Sailors survive Dillon Open |

Sailors survive Dillon Open

DILLON – The normally distinct line between sailing and wrestling blurred Sunday at the 2003 Dillon Open, when gale-force winds pinned sailboats sideways against the water during the final regatta race of the four-part weekend event.

Close to 100 boats and their crews from throughout the region turned out for the Dillon Open this weekend. But few were prepared for the torrential rain and wind that toppled many sails and left many sailors swimming during the final race Sunday afternoon.

“It was a really sudden wind coming in microbursts,” said Tom Hronek, commodore at the Dillon Yacht Club, which hosts the Dillon Open. “The wind lasted about a half an hour. It was probably at 50 or so mph. It sort of became a survival race.”

Hronek was out on the lake himself, serving as skipper on Tres Leones, which took seventh place overall in the J24 division but was the unofficial winner of what Hronek called “the storm race.”

“The fleets of U20s and Stars took off ahead of me, and they were being knocked down,” he said. “I knew we were in for it when the wind was ahead of us and heading our way. That wind first hit the No. 1 mark when the Stars and U20s were going around it. They were knocked down and held down with their masts in the water.”

Hronek said he has been involved in the Dillon Open for the last 15 years and that Sunday yielded the worst conditions he can remember for the event.

The race committee abandoned the final race in order to help with rescues, one of which included Breckenridge resident Tim Seeling and his Star boat, which did a death roll (which happens when the boat is running downwind and the mast starts blowing back and forth violently then tumbles) and continued on as “a ghost boat,” having toppled Seeling and fellow crew member Jerry Sullivan into the water.

“That was a pretty depressing scene,” Seeling said. “Everybody was kind of amazed to see this Star out sailing with no one on it. We should have quit racing long before that happened. I’ve been sailing Stars for 25 years, and I’ve never been out of the boat until (Sunday).”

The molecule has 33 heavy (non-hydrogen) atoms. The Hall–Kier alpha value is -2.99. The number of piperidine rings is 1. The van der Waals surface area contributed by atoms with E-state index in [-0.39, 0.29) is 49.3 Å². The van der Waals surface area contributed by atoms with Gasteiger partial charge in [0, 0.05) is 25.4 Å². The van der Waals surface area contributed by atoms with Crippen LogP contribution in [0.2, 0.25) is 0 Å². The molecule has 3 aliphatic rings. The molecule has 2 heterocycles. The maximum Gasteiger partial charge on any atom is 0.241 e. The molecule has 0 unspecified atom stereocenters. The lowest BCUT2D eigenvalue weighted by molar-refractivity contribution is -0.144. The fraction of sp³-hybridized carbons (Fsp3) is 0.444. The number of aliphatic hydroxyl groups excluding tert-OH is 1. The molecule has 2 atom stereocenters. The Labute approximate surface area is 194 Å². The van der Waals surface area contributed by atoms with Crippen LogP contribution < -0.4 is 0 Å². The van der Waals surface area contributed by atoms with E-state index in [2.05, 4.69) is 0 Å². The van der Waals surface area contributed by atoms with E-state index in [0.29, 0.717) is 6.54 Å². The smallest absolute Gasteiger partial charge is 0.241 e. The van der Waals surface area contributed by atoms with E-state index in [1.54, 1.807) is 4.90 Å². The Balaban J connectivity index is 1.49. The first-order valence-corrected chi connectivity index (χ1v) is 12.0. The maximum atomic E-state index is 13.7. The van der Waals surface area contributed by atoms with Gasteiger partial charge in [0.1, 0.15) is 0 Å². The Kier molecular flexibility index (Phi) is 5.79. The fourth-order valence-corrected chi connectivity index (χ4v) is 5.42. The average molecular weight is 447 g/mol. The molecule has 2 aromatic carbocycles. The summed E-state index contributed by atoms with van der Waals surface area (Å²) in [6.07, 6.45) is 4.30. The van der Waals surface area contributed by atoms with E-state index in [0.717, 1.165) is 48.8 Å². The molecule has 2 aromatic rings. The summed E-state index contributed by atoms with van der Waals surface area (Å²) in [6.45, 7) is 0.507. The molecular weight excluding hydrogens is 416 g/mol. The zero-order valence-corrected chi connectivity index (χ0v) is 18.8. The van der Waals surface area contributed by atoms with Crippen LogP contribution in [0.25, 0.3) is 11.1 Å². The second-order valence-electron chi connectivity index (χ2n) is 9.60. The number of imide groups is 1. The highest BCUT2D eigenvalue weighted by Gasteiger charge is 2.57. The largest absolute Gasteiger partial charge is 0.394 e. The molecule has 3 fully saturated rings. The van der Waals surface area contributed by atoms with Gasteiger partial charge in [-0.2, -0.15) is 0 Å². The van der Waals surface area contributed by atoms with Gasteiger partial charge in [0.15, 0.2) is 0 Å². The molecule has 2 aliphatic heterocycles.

Representatives from the Summit County Sheriff’s Office said the sheriff’s boat at the race rescued six people from the water Sunday afternoon, towed in four boats – two of which had no people on board – and helped with one “swamped and sinking” boat. The Sheriff’s Office and the Dillon Police Department were also dispatched to a courtesy dock near the Dillon Marina, where a motorboat collided with a pickup truck during the race.

As for Dillon Open participants, Hronek believes there were no serious injuries, just a few cold and wet sailors and some damaged equipment.

“My crew was so thrilled to sail in weather like this, they thought it was the most fun they’d ever had,” Hronek said. “During that (last) race, we had one of our guys almost flip over. He was dragged into the water during a sail change. All the guys I talked to after the race seemed to be all right. It was mostly tough on equipment and tough on your skin.”

Official Dillon Open results were complied with scores from the two races Saturday and one race Sunday, with the exception of the J80 and U20 fleets, which were scored on all four races.

After You won the event for J24s, with Blue Side Down and Original Sin finishing second and third. Bad Manners won of the Fleet 12 fleet, Adrenalin won for U20s, Hendrix won for J80s, A Fine Pickle won for the Santana fleet, Kurt Robinson won for the Laser fleet, Paul Kresge won for the Stars, Windbourne won for the Ensigns, David Baker won for J22s and Trick Monkey won of the PHRF fleet.

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